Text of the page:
Like many states, Texas has an implied consent law in effect. This law states that when you obtain a Texas driver’s license, you implicitly consent to having a breath test or blood draw when requested by law enforcement officials during a suspected DWI stop. Texas Transportation Code § 724.011 sets forth the details about the Texas implied consent law.
When You Refuse a Blood Test
Texas law does give you the right to refuse a blood test when asked to do so by a law enforcement official. Nonetheless, there are certain circumstances in which you can be compelled to give a blood specimen.
Under Texas Transportation Code § 724.012(b), a police officer can require a blood test if he or she arrests you for a violation of Chapter 49 of the Texas Penal Code, which includes the operation of a motor vehicle or watercraft. An officer also can compel a blood test if you were involved in an accident that was caused by an offense under Chapter 49, and the officer reasonably believes that as a direct result of the accident:
- An individual has died or will die,
- An individual other than you has suffered serious bodily injury, and
- You refuse to voluntarily take a blood test.
Under these grounds, then, you have no right to refuse a blood test if you are asked to take one by a law enforcement official.
Warrant Required for Police Blood Draw
Despite the Texas implied consent law, however, you do have the right to refuse a blood test until the officer produces a valid search warrant, signed by a judge. Once the officer produces the warrant, however, you must have your blood drawn in order to measure your blood alcohol content (BAC), whether you like it or not. A blood draw also will detect the presence of drugs in your system, whether they are legal or illegal drugs. If a law enforcement official reasonably believes that you are impaired, he or she is likely to seek a warrant that will require you to give a blood specimen for testing purposes.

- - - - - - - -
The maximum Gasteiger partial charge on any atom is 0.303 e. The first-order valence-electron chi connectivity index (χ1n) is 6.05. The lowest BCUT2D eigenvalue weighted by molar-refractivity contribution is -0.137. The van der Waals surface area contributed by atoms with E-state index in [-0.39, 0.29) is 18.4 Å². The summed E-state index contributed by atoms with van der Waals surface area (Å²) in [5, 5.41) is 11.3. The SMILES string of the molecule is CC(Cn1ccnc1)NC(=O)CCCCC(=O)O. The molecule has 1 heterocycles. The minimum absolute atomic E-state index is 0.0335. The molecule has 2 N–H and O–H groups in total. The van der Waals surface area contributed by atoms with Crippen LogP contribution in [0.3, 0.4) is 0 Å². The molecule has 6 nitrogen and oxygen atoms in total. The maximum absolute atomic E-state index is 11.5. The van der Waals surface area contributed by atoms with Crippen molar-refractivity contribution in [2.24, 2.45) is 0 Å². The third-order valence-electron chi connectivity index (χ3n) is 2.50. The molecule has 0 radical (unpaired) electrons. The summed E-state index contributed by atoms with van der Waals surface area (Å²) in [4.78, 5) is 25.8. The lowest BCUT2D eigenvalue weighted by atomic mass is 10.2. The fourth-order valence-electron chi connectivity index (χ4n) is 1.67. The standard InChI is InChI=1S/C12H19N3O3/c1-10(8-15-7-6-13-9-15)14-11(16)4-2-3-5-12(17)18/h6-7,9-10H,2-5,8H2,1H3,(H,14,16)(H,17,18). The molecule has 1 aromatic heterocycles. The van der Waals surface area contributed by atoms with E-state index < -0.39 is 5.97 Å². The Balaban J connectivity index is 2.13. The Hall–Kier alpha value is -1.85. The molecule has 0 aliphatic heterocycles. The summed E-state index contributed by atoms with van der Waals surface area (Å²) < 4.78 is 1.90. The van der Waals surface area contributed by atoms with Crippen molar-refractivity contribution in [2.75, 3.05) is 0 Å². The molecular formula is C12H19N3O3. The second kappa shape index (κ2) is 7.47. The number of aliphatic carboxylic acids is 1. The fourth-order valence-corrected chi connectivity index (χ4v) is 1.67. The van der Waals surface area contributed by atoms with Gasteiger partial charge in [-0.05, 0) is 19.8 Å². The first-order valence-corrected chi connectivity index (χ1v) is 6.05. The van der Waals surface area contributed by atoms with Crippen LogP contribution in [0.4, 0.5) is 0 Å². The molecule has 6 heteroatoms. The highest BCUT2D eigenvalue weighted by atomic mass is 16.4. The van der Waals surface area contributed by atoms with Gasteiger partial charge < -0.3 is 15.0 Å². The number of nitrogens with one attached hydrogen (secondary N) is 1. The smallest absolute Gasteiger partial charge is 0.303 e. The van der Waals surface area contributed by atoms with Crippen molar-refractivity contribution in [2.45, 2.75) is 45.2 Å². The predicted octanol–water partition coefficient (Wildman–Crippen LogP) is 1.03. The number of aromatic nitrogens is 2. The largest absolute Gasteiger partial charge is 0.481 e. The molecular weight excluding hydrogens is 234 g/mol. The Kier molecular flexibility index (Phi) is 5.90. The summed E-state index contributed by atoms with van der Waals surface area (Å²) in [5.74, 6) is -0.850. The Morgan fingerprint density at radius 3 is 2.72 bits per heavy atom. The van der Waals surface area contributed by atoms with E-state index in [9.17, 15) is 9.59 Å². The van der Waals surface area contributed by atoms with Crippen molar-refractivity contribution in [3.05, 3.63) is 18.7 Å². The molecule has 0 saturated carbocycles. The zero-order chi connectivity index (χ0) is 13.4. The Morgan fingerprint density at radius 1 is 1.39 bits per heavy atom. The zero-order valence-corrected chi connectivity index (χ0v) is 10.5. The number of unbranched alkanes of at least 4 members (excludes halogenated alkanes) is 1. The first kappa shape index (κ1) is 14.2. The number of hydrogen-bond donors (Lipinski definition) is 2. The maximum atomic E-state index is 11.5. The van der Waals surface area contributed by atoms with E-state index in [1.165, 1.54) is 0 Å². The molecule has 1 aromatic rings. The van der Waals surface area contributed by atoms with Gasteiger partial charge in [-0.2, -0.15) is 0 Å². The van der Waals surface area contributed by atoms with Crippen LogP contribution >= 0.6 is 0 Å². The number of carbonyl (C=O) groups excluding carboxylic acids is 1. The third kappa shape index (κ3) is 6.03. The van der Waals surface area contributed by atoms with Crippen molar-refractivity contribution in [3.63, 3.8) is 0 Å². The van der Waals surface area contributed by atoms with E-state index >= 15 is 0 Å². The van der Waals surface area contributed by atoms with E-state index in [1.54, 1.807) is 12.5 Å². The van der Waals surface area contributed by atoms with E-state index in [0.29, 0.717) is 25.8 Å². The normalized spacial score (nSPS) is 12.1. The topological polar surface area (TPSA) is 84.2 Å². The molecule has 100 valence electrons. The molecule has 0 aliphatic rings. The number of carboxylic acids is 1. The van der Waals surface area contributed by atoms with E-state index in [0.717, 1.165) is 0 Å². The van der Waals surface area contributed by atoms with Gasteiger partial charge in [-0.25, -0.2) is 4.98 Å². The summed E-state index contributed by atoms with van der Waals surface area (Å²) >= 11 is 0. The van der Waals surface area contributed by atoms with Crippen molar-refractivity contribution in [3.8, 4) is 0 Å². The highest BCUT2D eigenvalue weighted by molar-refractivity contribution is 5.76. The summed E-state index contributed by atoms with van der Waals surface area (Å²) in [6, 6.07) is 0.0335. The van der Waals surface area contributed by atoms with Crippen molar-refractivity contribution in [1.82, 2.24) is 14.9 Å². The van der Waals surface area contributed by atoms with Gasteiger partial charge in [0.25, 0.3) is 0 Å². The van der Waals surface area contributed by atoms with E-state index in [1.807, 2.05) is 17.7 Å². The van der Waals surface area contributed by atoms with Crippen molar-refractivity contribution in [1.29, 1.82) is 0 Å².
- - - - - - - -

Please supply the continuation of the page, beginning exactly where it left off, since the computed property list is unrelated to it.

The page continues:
Consequences of Failure to Consent
Refusing to consent to a blood test is usually not helpful to the outcome of your criminal case. First, if the law enforcement official gets a warrant to compel a blood test, you will have no choice but to submit to the test. Second, there are mandatory driver’s license suspension periods that apply if you refuse to take a test as requested. A first refusal carries a 180-day suspension, and second or third refusal carries a two-year suspension.
Contact Your Houston DWI Lawyer Today
There are many defenses to DUI charges, even where a blood test has been performed. However, in order to make use of these defenses, you should immediately contact the Law Offices of Tad Nelson & Associates, who can help you mount a strong defense to the charges that you are facing.
Whether you live in Clear Lake, Galveston, League City, or Houston, our legal team will help you.